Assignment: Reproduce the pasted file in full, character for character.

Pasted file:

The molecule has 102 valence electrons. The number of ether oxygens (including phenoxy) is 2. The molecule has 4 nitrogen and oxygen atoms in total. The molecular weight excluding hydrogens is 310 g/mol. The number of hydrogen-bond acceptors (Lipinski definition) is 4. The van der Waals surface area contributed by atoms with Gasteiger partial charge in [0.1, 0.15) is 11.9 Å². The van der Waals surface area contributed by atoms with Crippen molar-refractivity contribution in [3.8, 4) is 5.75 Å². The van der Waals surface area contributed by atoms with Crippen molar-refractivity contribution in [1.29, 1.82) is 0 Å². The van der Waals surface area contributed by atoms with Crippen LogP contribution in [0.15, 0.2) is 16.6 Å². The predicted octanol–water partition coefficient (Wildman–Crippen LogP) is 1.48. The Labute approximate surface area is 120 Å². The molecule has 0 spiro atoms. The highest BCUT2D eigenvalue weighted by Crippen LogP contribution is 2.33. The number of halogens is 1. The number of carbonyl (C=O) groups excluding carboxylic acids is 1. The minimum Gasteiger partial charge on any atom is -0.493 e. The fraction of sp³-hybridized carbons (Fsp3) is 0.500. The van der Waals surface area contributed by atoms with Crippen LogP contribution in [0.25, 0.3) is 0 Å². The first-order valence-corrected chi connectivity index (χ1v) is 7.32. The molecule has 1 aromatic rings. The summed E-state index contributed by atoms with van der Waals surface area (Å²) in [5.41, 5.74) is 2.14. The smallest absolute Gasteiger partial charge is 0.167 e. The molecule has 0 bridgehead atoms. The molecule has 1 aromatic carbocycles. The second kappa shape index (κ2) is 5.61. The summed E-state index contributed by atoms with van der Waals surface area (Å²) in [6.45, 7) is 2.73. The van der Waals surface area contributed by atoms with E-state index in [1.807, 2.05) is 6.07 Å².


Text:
The molecule has 102 valence electrons. The number of ether oxygens (including phenoxy) is 2. The molecule has 4 nitrogen and oxygen atoms in total. The molecular weight excluding hydrogens is 310 g/mol. The number of hydrogen-bond acceptors (Lipinski definition) is 4. The van der Waals surface area contributed by atoms with Gasteiger partial charge in [0.1, 0.15) is 11.9 Å². The van der Waals surface area contributed by atoms with Crippen molar-refractivity contribution in [3.8, 4) is 5.75 Å². The van der Waals surface area contributed by atoms with Crippen molar-refractivity contribution in [1.29, 1.82) is 0 Å². The van der Waals surface area contributed by atoms with Crippen LogP contribution in [0.15, 0.2) is 16.6 Å². The predicted octanol–water partition coefficient (Wildman–Crippen LogP) is 1.48. The Labute approximate surface area is 120 Å². The molecule has 0 spiro atoms. The highest BCUT2D eigenvalue weighted by Crippen LogP contribution is 2.33. The number of halogens is 1. The number of carbonyl (C=O) groups excluding carboxylic acids is 1. The minimum Gasteiger partial charge on any atom is -0.493 e. The fraction of sp³-hybridized carbons (Fsp3) is 0.500. The van der Waals surface area contributed by atoms with Crippen LogP contribution in [0.25, 0.3) is 0 Å². The first-order valence-corrected chi connectivity index (χ1v) is 7.32. The molecule has 1 aromatic rings. The summed E-state index contributed by atoms with van der Waals surface area (Å²) in [5.41, 5.74) is 2.14. The smallest absolute Gasteiger partial charge is 0.167 e. The molecule has 0 bridgehead atoms. The molecule has 1 aromatic carbocycles. The second kappa shape index (κ2) is 5.61. The summed E-state index contributed by atoms with van der Waals surface area (Å²) in [6.45, 7) is 2.73. The van der Waals surface area contributed by atoms with E-state index in [1.807, 2.05) is 6.07 Å².